The secret love lives of spiders: SFU researcher looks at what goes on behind the web

Ghosts and monsters might jump to mind as the scariest creatures on Halloween but, for some, it’s more earthly, creepy-crawly creatures that give fright.

‘There are some romantic aspects with the spiders but also some scary aspects’

Simon Fraser University graduate student Andreas Fischer collected some of the spiders from the hallways of the school. (Peter Scobie/CBC)

Ghosts and monsters might jump to mind as the scariest creatures on Halloween but, for some, it's more earthly, creepy-crawly creatures that give fright.

Andreas Fischer, a Simon Fraser University graduate student studying spiders' pheromones and how they attract each other, agrees spiders can be scary — but says they also have a romantic side.

"There are some spiders where the male brings a gift to the female — for example, a wrapped up fly, a mating gift," he said. "If she accepts that, she eats that while he mates with her."

Andreas Fischer is studying spiders’ pheromones at SFU. (Peter Scobie/CBC)

Fischer started out studying spiders because so many people fear them, he explained, and says his research on how spiders communicate is useful for pest control management.

"We are here investigating the chemicals the females produce to attract the males because most spiders are basically blind and the males cannot see the females," he said.

"The only way to find them is by smelling them."

Andreas Fischer has collected hundreds of spiders — some of which come from the hallways of SFU. (Peter Scobie/CBC)

Partner ... or dinner 

Physically, there are obvious differences between the male and female spiders that points to their roles in courtship.  

"She is quite big compared to him: she has a very big belly and he has a very slim body stature and comparatively longer legs," Fischer said.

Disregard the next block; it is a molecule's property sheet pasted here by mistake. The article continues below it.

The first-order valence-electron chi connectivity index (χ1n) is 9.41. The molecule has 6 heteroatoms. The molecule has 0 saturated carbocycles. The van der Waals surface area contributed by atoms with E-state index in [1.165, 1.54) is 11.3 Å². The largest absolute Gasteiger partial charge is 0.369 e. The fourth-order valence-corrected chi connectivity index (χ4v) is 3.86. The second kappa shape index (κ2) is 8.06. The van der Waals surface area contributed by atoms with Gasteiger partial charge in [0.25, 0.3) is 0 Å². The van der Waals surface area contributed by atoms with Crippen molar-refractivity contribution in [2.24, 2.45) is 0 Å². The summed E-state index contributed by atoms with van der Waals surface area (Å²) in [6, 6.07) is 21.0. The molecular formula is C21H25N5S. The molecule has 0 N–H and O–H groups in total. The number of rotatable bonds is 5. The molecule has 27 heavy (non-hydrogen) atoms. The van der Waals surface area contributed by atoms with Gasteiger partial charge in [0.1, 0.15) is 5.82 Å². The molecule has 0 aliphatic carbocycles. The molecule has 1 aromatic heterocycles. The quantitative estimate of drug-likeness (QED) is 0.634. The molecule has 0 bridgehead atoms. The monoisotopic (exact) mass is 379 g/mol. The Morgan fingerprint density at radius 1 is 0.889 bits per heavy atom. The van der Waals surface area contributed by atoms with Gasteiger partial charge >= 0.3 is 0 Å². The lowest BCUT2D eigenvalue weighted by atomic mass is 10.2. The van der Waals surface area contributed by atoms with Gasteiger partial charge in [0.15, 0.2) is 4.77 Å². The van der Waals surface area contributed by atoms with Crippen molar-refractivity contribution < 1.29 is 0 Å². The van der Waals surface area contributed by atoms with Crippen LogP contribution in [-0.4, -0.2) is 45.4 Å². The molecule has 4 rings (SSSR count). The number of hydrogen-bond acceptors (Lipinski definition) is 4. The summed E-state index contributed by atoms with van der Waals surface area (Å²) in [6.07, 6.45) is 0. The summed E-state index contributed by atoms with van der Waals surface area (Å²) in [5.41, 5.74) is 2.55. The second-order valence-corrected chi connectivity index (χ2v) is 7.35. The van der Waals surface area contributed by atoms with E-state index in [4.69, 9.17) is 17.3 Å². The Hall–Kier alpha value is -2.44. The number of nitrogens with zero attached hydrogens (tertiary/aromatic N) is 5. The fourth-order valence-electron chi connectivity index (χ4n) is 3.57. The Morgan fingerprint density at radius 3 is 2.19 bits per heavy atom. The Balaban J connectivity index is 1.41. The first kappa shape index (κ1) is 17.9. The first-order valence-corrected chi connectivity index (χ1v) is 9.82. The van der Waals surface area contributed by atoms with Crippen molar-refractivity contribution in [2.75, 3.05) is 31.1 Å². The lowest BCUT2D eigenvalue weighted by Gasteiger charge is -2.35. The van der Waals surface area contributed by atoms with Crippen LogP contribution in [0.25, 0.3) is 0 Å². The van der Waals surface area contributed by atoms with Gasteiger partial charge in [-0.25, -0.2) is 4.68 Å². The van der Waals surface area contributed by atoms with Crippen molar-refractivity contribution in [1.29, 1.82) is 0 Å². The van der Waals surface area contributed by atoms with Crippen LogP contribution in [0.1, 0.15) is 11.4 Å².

"He has to walk a lot. He's walking around and looking for females basically all his life."

The female spiders have larger bellies and shorter legs. (Peter Scobie/CBC)

The females, on the other hand, spend more time sitting on a web producing egg sacks.

"There are some romantic aspects with the spiders but also some scary aspects," Fischer said.

The male spiders have smaller bodies and longer legs. (Peter Scobie/CBC)

"Mating is quite risky for a male — in many spider species, he runs into the real risk of getting eaten either before sex or after."

Andreas Fischer is an SFU graduate student studying how spiders communicate 2:59

'No good reason to be afraid'

In Fischer's lab, he has about 600 spiders in cups and petri dishes.

He collected false black widow spiders from the hallways of SFU and real black widow spiders from around the province.

"For my spider species here, females are very tolerant to other females on their web but not to other males," he said.

"Usually, they scare away other males if they don't want to mate or even walk away themselves if he harasses her too much," he said.

Some of the takeaways of Andreas Fischer's work can be used for pest management control, he says. (Peter Scobie/CBC)

Fischer said he disliked spiders until he started researching them and learned more about them.

"If we could make a T-shirt out of spider silk, it would be bulletproof," he said about the silk which is tougher than steel and tighter than Kevlar.

"The more I read about spiders, the more I realized that there is no good reason to be afraid of them."

Ghosts and monsters might jump to mind as the scariest creatures on Halloween but, for some, it's more earthly, creepy-crawly creatures that gives fright: spiders. 5:07

With files from Caroline Chan.